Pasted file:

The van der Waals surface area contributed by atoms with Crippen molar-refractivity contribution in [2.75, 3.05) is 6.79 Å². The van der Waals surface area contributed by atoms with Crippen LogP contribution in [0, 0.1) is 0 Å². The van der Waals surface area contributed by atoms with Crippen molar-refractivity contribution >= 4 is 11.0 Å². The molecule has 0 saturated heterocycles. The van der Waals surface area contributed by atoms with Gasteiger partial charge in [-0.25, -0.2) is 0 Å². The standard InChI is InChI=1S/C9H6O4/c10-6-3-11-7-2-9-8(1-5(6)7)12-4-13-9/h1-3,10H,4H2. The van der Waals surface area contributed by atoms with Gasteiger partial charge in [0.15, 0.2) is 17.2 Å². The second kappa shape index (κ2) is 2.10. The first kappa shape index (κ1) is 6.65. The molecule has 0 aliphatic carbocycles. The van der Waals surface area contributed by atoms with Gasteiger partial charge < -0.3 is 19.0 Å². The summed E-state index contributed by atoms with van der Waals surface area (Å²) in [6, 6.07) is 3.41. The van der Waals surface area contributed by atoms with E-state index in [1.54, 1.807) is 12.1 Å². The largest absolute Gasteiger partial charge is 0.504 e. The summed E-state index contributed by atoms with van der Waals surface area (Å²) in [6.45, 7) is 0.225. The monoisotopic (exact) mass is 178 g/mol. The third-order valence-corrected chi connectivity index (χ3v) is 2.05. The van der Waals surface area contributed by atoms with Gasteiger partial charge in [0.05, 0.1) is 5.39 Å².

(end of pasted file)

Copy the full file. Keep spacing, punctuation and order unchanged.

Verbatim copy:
The van der Waals surface area contributed by atoms with Crippen molar-refractivity contribution in [2.75, 3.05) is 6.79 Å². The van der Waals surface area contributed by atoms with Crippen LogP contribution in [0, 0.1) is 0 Å². The van der Waals surface area contributed by atoms with Crippen molar-refractivity contribution >= 4 is 11.0 Å². The molecule has 0 saturated heterocycles. The van der Waals surface area contributed by atoms with Gasteiger partial charge in [-0.25, -0.2) is 0 Å². The standard InChI is InChI=1S/C9H6O4/c10-6-3-11-7-2-9-8(1-5(6)7)12-4-13-9/h1-3,10H,4H2. The van der Waals surface area contributed by atoms with Gasteiger partial charge in [0.15, 0.2) is 17.2 Å². The second kappa shape index (κ2) is 2.10. The first kappa shape index (κ1) is 6.65. The molecule has 0 aliphatic carbocycles. The van der Waals surface area contributed by atoms with Gasteiger partial charge < -0.3 is 19.0 Å². The summed E-state index contributed by atoms with van der Waals surface area (Å²) in [6, 6.07) is 3.41. The van der Waals surface area contributed by atoms with E-state index in [1.54, 1.807) is 12.1 Å². The largest absolute Gasteiger partial charge is 0.504 e. The summed E-state index contributed by atoms with van der Waals surface area (Å²) in [6.45, 7) is 0.225. The monoisotopic (exact) mass is 178 g/mol. The third-order valence-corrected chi connectivity index (χ3v) is 2.05. The van der Waals surface area contributed by atoms with Gasteiger partial charge in [0.05, 0.1) is 5.39 Å².